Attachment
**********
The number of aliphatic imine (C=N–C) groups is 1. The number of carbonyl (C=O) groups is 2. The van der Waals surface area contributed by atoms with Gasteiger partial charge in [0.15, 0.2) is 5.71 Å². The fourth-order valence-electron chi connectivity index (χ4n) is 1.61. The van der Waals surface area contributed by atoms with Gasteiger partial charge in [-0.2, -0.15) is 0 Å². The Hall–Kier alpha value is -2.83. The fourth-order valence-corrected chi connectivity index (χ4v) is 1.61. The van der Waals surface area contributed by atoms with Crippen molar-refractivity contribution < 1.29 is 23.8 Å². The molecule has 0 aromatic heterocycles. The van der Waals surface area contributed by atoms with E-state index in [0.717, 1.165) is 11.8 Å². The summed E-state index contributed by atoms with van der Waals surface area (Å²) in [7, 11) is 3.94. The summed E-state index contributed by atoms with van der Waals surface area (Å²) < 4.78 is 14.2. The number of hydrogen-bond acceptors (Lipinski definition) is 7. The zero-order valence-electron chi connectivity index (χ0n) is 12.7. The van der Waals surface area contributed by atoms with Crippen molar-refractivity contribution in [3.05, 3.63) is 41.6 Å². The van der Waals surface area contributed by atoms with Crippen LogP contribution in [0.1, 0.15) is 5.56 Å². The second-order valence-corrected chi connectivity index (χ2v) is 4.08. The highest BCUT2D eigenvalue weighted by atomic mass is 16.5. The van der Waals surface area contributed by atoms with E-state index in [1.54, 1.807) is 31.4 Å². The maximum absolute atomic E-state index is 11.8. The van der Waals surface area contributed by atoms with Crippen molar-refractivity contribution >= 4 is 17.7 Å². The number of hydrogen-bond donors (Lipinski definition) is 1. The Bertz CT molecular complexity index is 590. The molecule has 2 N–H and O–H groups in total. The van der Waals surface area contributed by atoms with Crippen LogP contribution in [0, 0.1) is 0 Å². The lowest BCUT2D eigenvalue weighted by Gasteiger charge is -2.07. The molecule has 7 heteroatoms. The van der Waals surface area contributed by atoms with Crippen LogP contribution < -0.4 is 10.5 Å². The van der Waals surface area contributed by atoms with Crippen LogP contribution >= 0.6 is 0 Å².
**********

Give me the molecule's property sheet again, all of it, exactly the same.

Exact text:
The number of aliphatic imine (C=N–C) groups is 1. The number of carbonyl (C=O) groups is 2. The van der Waals surface area contributed by atoms with Gasteiger partial charge in [0.15, 0.2) is 5.71 Å². The fourth-order valence-electron chi connectivity index (χ4n) is 1.61. The van der Waals surface area contributed by atoms with Gasteiger partial charge in [-0.2, -0.15) is 0 Å². The Hall–Kier alpha value is -2.83. The fourth-order valence-corrected chi connectivity index (χ4v) is 1.61. The van der Waals surface area contributed by atoms with Crippen molar-refractivity contribution < 1.29 is 23.8 Å². The molecule has 0 aromatic heterocycles. The van der Waals surface area contributed by atoms with E-state index in [0.717, 1.165) is 11.8 Å². The summed E-state index contributed by atoms with van der Waals surface area (Å²) in [7, 11) is 3.94. The summed E-state index contributed by atoms with van der Waals surface area (Å²) < 4.78 is 14.2. The number of hydrogen-bond acceptors (Lipinski definition) is 7. The zero-order valence-electron chi connectivity index (χ0n) is 12.7. The van der Waals surface area contributed by atoms with Crippen molar-refractivity contribution in [3.05, 3.63) is 41.6 Å². The van der Waals surface area contributed by atoms with Crippen LogP contribution in [0.1, 0.15) is 5.56 Å². The second-order valence-corrected chi connectivity index (χ2v) is 4.08. The highest BCUT2D eigenvalue weighted by atomic mass is 16.5. The van der Waals surface area contributed by atoms with E-state index in [1.54, 1.807) is 31.4 Å². The maximum absolute atomic E-state index is 11.8. The van der Waals surface area contributed by atoms with Crippen molar-refractivity contribution >= 4 is 17.7 Å². The number of hydrogen-bond donors (Lipinski definition) is 1. The Bertz CT molecular complexity index is 590. The molecule has 2 N–H and O–H groups in total. The van der Waals surface area contributed by atoms with Crippen LogP contribution in [0, 0.1) is 0 Å². The lowest BCUT2D eigenvalue weighted by Gasteiger charge is -2.07. The molecule has 7 heteroatoms. The van der Waals surface area contributed by atoms with Crippen LogP contribution < -0.4 is 10.5 Å². The van der Waals surface area contributed by atoms with Crippen LogP contribution >= 0.6 is 0 Å².